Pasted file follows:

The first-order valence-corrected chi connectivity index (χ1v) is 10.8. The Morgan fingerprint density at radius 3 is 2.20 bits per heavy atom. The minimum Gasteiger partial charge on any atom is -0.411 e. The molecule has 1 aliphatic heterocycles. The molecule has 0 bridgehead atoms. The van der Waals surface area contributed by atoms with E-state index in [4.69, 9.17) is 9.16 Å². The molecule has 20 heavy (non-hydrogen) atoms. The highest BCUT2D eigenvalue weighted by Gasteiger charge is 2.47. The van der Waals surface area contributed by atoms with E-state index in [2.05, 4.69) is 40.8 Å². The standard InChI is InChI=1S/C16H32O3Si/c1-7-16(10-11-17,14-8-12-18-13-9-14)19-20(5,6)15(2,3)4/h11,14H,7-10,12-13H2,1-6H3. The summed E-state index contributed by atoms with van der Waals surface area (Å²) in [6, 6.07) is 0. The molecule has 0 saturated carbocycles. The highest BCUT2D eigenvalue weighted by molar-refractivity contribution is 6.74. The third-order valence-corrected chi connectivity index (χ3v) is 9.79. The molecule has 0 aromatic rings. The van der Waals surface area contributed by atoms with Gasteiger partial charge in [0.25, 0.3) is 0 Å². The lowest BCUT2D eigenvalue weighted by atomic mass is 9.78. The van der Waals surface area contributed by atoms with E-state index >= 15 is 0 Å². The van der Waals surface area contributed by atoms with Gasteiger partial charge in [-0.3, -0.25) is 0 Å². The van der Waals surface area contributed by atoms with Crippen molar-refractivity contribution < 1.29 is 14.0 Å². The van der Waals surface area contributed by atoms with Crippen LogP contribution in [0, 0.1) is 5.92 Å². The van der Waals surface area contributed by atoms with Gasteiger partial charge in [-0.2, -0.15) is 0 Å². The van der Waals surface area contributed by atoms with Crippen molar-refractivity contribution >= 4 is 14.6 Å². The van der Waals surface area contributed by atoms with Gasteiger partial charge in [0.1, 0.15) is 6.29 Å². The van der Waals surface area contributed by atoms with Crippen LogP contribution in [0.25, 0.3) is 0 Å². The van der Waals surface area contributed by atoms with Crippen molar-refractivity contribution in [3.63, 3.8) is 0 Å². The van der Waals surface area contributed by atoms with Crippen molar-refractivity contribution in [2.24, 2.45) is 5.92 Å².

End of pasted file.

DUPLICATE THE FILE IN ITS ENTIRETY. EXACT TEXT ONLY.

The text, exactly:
The first-order valence-corrected chi connectivity index (χ1v) is 10.8. The Morgan fingerprint density at radius 3 is 2.20 bits per heavy atom. The minimum Gasteiger partial charge on any atom is -0.411 e. The molecule has 1 aliphatic heterocycles. The molecule has 0 bridgehead atoms. The van der Waals surface area contributed by atoms with E-state index in [4.69, 9.17) is 9.16 Å². The molecule has 20 heavy (non-hydrogen) atoms. The highest BCUT2D eigenvalue weighted by Gasteiger charge is 2.47. The van der Waals surface area contributed by atoms with E-state index in [2.05, 4.69) is 40.8 Å². The standard InChI is InChI=1S/C16H32O3Si/c1-7-16(10-11-17,14-8-12-18-13-9-14)19-20(5,6)15(2,3)4/h11,14H,7-10,12-13H2,1-6H3. The summed E-state index contributed by atoms with van der Waals surface area (Å²) in [6, 6.07) is 0. The molecule has 0 saturated carbocycles. The highest BCUT2D eigenvalue weighted by molar-refractivity contribution is 6.74. The third-order valence-corrected chi connectivity index (χ3v) is 9.79. The molecule has 0 aromatic rings. The van der Waals surface area contributed by atoms with Gasteiger partial charge in [0.25, 0.3) is 0 Å². The lowest BCUT2D eigenvalue weighted by atomic mass is 9.78. The van der Waals surface area contributed by atoms with E-state index >= 15 is 0 Å². The van der Waals surface area contributed by atoms with Gasteiger partial charge in [-0.3, -0.25) is 0 Å². The van der Waals surface area contributed by atoms with Crippen molar-refractivity contribution < 1.29 is 14.0 Å². The van der Waals surface area contributed by atoms with Crippen LogP contribution in [0, 0.1) is 5.92 Å². The van der Waals surface area contributed by atoms with Gasteiger partial charge in [-0.2, -0.15) is 0 Å². The van der Waals surface area contributed by atoms with Crippen molar-refractivity contribution >= 4 is 14.6 Å². The van der Waals surface area contributed by atoms with Gasteiger partial charge in [0.1, 0.15) is 6.29 Å². The van der Waals surface area contributed by atoms with Crippen LogP contribution in [0.25, 0.3) is 0 Å². The van der Waals surface area contributed by atoms with Crippen molar-refractivity contribution in [3.63, 3.8) is 0 Å². The van der Waals surface area contributed by atoms with Crippen molar-refractivity contribution in [2.24, 2.45) is 5.92 Å².